Meet the grads driving innovation and making an impact at Bloomberg from day one
I want to be that awesome
Most grads see office jobs as well-paid boredom, full of grey suits and monotony. But looks can be deceiving – there’s more going on behind the walls than you think. With hundreds of thousands of clients worldwide, Bloomberg is the global business and financial information and news leader. Here, graduates don’t just timidly scuttle between desks laden with coffees, teas and the odd bit of photocopying – no, at Bloomberg, they have a real impact from day one.
It’s not the kind of typical corporate job you’d expect. Don’t believe us? Hear from the grads themselves – we spoke to Dylan, Jana and Damel about their experiences as Bloomberg graduates and why they chose to work there.
Dylan, Newcastle University, Modern Languages and Business Studies, works in Analytics and Sales
My friend worked at Bloomberg before I did, and he was always raving about the development opportunities he had here. He wasn’t lying either – I’ve been here for about a year and I’m already working with CEOs and government officials as part of my day-to-day role. Being able to work with private clients straight away has really helped with my exposure and networking outside of the company which will benefit me when I become an account manager in Sales.
Analytics is essentially about solving our clients’ problems, resolving their queries and helping them use the Bloomberg Terminal, a computer software system that allows users to monitor and analyse real-time financial market data and trades. The list of questions we get is endless, no two questions are the same and that’s what makes it exciting. Sometimes we even get people who don’t realise they’re messaging the terminal and think they’re messaging their mates instead – you really can’t predict what’s going to come through.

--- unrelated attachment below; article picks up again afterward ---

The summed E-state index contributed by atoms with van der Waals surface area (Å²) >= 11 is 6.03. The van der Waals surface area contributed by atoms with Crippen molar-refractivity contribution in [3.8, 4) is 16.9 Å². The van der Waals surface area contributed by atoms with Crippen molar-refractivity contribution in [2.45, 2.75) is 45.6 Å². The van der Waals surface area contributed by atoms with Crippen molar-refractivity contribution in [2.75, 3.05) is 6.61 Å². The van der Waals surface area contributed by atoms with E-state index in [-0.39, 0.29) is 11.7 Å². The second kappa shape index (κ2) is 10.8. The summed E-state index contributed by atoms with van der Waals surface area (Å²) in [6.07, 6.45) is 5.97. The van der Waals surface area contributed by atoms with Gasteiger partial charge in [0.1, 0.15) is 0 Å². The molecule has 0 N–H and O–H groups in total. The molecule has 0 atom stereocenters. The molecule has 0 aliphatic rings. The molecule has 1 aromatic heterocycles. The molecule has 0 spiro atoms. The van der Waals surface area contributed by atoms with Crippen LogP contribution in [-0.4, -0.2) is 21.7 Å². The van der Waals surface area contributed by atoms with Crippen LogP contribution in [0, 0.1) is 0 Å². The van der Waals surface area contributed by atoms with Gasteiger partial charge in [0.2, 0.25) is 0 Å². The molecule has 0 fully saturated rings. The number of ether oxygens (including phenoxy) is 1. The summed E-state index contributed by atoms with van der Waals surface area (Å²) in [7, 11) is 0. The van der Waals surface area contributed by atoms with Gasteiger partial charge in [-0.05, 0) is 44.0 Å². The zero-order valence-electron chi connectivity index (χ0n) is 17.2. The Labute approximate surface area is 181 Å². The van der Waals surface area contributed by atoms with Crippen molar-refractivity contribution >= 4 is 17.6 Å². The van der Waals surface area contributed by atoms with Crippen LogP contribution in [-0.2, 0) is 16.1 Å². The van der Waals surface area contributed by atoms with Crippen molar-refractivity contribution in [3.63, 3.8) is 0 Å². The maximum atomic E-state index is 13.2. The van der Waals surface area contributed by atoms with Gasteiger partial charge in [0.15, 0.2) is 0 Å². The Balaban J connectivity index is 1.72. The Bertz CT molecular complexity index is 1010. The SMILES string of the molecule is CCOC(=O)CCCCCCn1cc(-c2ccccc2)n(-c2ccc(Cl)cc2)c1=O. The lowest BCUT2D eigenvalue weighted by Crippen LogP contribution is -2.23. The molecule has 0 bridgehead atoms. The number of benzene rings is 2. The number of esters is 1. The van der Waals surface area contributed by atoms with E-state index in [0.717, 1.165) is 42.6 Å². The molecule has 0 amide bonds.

When I joined Analytics I spent the first three months training. You’re with the same people every day, so the social element is massive. You immediately have a group to click with, you all start and go through the process together which is a lot of fun. When someone new starts there’s department drinks and every summer there’s a company-wide “picnic”, which is honestly more like a festival. There’s live music, lots of food, activities – the lot.
Something that’s really unique about Bloomberg is the level of opportunity you have. Before starting, I’d never considered that working in Analytics could be this flexible and varied, I thought it would be really rigid. If you take an interest in something, there are so many opportunities to learn more about it, it’s really surprising how quickly you can pick something up here.
Unlike with my first job, Bloomberg has allowed me and the other grads to have an impact straight away. Having been here for just over a year I’ve already gained a lot of responsibility and am currently mentoring a product team on our Foreign Exchange product offering.
They don’t just give you the responsibility and watch you sink either; Bloomberg gives you access to really good support networks. For example, all the deputy team leaders meet up bi-weekly to discuss leadership challenges, and then jointly discuss how to overcome them. It’s great to be able to grow and learn with one another, both within my own Analytics team and across the other departments.
Damel, Manchester University, Computer Science, works in Engineering
I chose Bloomberg over other technology and finance companies because it’s such a hub for technical development. My coding training was done by a core developer who serves on a Standards Committee, which essentially means they design how a coding language works. I also didn’t realise how big Engineering really was at Bloomberg. It’s the largest department here, with over 5,000 engineers, developers and data scientist rolling out new software daily. It’s one of the best places to technically learn and grow – I really get to see the impact of my work.